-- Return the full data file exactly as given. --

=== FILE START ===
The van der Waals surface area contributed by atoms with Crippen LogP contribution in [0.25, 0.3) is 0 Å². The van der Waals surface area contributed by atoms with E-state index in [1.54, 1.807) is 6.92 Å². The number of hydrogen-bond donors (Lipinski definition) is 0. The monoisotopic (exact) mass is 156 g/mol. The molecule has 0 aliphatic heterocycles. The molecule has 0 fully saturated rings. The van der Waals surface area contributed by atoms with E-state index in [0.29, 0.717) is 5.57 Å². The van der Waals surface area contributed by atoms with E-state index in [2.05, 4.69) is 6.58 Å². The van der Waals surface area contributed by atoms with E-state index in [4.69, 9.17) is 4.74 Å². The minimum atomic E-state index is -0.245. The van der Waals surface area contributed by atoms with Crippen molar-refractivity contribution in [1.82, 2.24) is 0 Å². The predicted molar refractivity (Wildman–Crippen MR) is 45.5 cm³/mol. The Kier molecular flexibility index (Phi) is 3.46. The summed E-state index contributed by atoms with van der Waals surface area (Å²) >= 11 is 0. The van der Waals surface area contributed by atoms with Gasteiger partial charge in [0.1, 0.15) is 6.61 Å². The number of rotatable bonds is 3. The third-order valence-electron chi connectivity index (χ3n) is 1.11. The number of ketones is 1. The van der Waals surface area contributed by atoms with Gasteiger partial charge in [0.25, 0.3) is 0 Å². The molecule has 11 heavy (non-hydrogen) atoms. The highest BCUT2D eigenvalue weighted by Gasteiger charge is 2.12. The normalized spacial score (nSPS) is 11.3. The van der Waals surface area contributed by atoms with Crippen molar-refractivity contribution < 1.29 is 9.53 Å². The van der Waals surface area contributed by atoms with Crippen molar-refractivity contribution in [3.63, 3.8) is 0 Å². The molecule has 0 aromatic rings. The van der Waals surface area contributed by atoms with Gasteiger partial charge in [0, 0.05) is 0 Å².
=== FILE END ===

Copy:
The van der Waals surface area contributed by atoms with Crippen LogP contribution in [0.25, 0.3) is 0 Å². The van der Waals surface area contributed by atoms with E-state index in [1.54, 1.807) is 6.92 Å². The number of hydrogen-bond donors (Lipinski definition) is 0. The monoisotopic (exact) mass is 156 g/mol. The molecule has 0 aliphatic heterocycles. The molecule has 0 fully saturated rings. The van der Waals surface area contributed by atoms with E-state index in [0.29, 0.717) is 5.57 Å². The van der Waals surface area contributed by atoms with E-state index in [2.05, 4.69) is 6.58 Å². The van der Waals surface area contributed by atoms with E-state index in [4.69, 9.17) is 4.74 Å². The minimum atomic E-state index is -0.245. The van der Waals surface area contributed by atoms with Crippen molar-refractivity contribution in [1.82, 2.24) is 0 Å². The predicted molar refractivity (Wildman–Crippen MR) is 45.5 cm³/mol. The Kier molecular flexibility index (Phi) is 3.46. The summed E-state index contributed by atoms with van der Waals surface area (Å²) >= 11 is 0. The van der Waals surface area contributed by atoms with Gasteiger partial charge in [0.1, 0.15) is 6.61 Å². The number of rotatable bonds is 3. The third-order valence-electron chi connectivity index (χ3n) is 1.11. The number of ketones is 1. The van der Waals surface area contributed by atoms with Gasteiger partial charge in [0.25, 0.3) is 0 Å². The molecule has 11 heavy (non-hydrogen) atoms. The highest BCUT2D eigenvalue weighted by Gasteiger charge is 2.12. The normalized spacial score (nSPS) is 11.3. The van der Waals surface area contributed by atoms with Crippen molar-refractivity contribution < 1.29 is 9.53 Å². The van der Waals surface area contributed by atoms with Crippen molar-refractivity contribution in [3.63, 3.8) is 0 Å². The molecule has 0 aromatic rings. The van der Waals surface area contributed by atoms with Gasteiger partial charge in [0, 0.05) is 0 Å².